See: http://www.ibtimes.com/global-poverty-levels-halved-more-africans-extreme-poverty-1990-un-report-1621680

Is the Anthropocene a world of hope or a world of hurt?

July 11th, 2014 | Add a Comment

Is the Anthropocene a world of hope or a world of hurt?

See: http://grist.org/climate-energy/is-the-anthropocene-a-world-of-hope-or-a-world-of-hurt/

Is it possible that a world swarming with humanity, warmed by our fumes, and depleted by our carelessness could in any way be good?

Last year, some 30 people, including the ethicist Clive Hamilton and the journalist Andrew Revkin, attended a seminar in Washington, D.C., on the Anthropocene - a term denoting a new geologic epoch, dominated by human influence. Hamilton noticed that some of the participants seemed optimistic, even excited, about the advent of the Anthropocene. “I was astonished and irritated that some people who were scientifically literate were imposing this barrier of wishful thinking between the science and future outcomes for humanity,” he said.

Hamilton had just written a book, Requiem for a Species, arguing that people squirm away from the bleak reality of climate change.

Months later, Revkin sent this video of a talk he’d given to the people who had attended that seminar. It was entitled Seeking a Good Anthropocene, and Hamilton – seeing this idea that he objected so strongly reprised – decided to write a rebuttal (actually two).

This debate has been brewing for years, and each side tends to caricature the other’s position. Suggest there’s a reason for hope and you are called a delusional techno-utopian; if you say there’s an imperative for humility, you are framed as an anti-technological doomer.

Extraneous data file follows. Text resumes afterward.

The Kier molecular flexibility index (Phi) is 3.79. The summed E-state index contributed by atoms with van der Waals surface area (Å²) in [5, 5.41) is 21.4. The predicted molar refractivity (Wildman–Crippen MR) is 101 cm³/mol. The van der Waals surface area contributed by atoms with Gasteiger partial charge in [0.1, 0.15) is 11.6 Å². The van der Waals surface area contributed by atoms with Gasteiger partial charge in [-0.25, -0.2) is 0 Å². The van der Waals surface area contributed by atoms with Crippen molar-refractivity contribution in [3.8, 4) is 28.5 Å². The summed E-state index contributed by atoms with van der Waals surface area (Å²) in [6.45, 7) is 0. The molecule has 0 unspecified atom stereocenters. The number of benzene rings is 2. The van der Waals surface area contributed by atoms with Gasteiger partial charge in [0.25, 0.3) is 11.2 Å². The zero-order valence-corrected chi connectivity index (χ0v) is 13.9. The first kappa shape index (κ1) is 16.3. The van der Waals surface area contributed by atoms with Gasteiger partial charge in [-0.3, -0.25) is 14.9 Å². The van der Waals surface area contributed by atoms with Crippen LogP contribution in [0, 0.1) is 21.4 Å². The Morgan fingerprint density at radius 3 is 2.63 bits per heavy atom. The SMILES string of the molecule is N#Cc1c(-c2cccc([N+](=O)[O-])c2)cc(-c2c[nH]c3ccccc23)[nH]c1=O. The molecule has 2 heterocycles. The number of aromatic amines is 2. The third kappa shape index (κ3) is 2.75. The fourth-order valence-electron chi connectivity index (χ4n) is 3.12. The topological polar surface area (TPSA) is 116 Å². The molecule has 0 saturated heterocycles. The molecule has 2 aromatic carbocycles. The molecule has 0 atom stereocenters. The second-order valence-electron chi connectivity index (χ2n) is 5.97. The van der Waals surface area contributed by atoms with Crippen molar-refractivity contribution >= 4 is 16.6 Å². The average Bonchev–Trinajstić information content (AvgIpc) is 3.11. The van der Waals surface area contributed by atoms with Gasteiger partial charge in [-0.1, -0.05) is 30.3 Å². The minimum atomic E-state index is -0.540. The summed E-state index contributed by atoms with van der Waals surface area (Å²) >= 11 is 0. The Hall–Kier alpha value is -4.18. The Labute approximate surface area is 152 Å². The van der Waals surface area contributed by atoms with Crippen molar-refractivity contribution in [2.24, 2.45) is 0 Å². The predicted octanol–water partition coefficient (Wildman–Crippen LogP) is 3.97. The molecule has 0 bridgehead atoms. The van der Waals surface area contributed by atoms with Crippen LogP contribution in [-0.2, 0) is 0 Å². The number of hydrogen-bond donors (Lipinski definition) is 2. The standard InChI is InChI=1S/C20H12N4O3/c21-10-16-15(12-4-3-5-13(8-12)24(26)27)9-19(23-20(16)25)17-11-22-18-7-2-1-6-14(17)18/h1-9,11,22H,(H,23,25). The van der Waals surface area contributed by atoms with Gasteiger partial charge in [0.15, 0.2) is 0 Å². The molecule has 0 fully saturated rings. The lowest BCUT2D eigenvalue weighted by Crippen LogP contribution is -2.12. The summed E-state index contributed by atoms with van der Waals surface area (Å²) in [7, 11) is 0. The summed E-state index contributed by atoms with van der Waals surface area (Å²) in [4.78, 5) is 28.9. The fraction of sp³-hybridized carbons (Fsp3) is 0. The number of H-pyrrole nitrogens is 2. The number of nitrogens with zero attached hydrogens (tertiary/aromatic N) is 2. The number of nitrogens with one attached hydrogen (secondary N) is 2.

See: http://grist.org/climate-energy/is-the-anthropocene-a-world-of-hope-or-a-world-of-hurt/

Telephone Surveys in Burundi Enhance an Already Powerful Form of Behavior Change Communication

July 8th, 2014 | Add a Comment

BUJUMBURA, BURUNDI– Since January, people in Burundi have been listening to a new radio program called Agashi! (“Hey! Look Again!”).  This 208-episode soap opera will air twice per week for two years, and uses Population Media Center’s highly successful entertainment-education approach to behavior change.

Population Media Center (PMC) is a nonprofit organization that uses entertainment-education to address pressing social issues all over the world, impacting more than 50 countries over the past 16 years. All PMC soap operas are steeped in research:

  • formative research to assess the policy and service framework within a country and to determine audience habits and perceptions in order to create realistic characters and settings;
  • research around the greatest health, human rights, and environmental protection needs;
  • clinic monitoring to assess impact of the PMC drama on new and existing clinic clients;
  • listener letters, text messages, and calls to assess understanding and likability of characters and storylines;
  • and endline data to determine the overall impact of a program.